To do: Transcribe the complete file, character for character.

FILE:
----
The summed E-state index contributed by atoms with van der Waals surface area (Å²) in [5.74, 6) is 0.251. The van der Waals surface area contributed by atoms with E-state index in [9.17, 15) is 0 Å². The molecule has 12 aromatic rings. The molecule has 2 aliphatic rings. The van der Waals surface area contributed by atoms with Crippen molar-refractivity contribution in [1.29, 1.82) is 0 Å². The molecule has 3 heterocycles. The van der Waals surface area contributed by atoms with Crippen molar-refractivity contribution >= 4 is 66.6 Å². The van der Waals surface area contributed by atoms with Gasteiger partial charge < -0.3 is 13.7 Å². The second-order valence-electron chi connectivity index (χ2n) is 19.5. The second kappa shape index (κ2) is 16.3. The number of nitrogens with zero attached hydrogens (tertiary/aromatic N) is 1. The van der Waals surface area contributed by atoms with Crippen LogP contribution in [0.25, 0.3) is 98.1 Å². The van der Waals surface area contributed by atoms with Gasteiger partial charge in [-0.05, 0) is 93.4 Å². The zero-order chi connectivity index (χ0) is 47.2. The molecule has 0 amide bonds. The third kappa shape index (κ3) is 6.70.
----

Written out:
The summed E-state index contributed by atoms with van der Waals surface area (Å²) in [5.74, 6) is 0.251. The van der Waals surface area contributed by atoms with E-state index in [9.17, 15) is 0 Å². The molecule has 12 aromatic rings. The molecule has 2 aliphatic rings. The van der Waals surface area contributed by atoms with Crippen molar-refractivity contribution in [1.29, 1.82) is 0 Å². The molecule has 3 heterocycles. The van der Waals surface area contributed by atoms with Crippen molar-refractivity contribution >= 4 is 66.6 Å². The van der Waals surface area contributed by atoms with Gasteiger partial charge < -0.3 is 13.7 Å². The second-order valence-electron chi connectivity index (χ2n) is 19.5. The second kappa shape index (κ2) is 16.3. The number of nitrogens with zero attached hydrogens (tertiary/aromatic N) is 1. The van der Waals surface area contributed by atoms with Crippen LogP contribution in [0.25, 0.3) is 98.1 Å². The van der Waals surface area contributed by atoms with Gasteiger partial charge in [-0.05, 0) is 93.4 Å². The zero-order chi connectivity index (χ0) is 47.2. The molecule has 0 amide bonds. The third kappa shape index (κ3) is 6.70.